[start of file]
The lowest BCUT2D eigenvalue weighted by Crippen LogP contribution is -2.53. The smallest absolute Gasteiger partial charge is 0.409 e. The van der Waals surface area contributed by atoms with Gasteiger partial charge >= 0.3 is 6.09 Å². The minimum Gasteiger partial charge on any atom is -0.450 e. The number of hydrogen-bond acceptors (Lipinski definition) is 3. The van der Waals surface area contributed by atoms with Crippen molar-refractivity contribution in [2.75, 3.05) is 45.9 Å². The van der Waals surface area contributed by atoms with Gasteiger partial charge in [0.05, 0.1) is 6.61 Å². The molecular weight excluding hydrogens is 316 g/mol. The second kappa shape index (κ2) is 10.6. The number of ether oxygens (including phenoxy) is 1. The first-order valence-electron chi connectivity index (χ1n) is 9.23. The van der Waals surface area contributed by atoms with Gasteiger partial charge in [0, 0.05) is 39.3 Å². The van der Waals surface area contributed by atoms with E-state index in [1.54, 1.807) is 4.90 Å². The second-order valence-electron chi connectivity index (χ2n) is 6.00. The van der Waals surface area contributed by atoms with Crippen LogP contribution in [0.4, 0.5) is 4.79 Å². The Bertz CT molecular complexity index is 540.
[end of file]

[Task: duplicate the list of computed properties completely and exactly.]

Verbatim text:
The lowest BCUT2D eigenvalue weighted by Crippen LogP contribution is -2.53. The smallest absolute Gasteiger partial charge is 0.409 e. The van der Waals surface area contributed by atoms with Gasteiger partial charge >= 0.3 is 6.09 Å². The minimum Gasteiger partial charge on any atom is -0.450 e. The number of hydrogen-bond acceptors (Lipinski definition) is 3. The van der Waals surface area contributed by atoms with Crippen molar-refractivity contribution in [2.75, 3.05) is 45.9 Å². The van der Waals surface area contributed by atoms with Gasteiger partial charge in [0.05, 0.1) is 6.61 Å². The molecular weight excluding hydrogens is 316 g/mol. The second kappa shape index (κ2) is 10.6. The number of ether oxygens (including phenoxy) is 1. The first-order valence-electron chi connectivity index (χ1n) is 9.23. The van der Waals surface area contributed by atoms with Gasteiger partial charge in [0, 0.05) is 39.3 Å². The van der Waals surface area contributed by atoms with E-state index in [1.54, 1.807) is 4.90 Å². The second-order valence-electron chi connectivity index (χ2n) is 6.00. The van der Waals surface area contributed by atoms with Crippen LogP contribution in [0.4, 0.5) is 4.79 Å². The Bertz CT molecular complexity index is 540.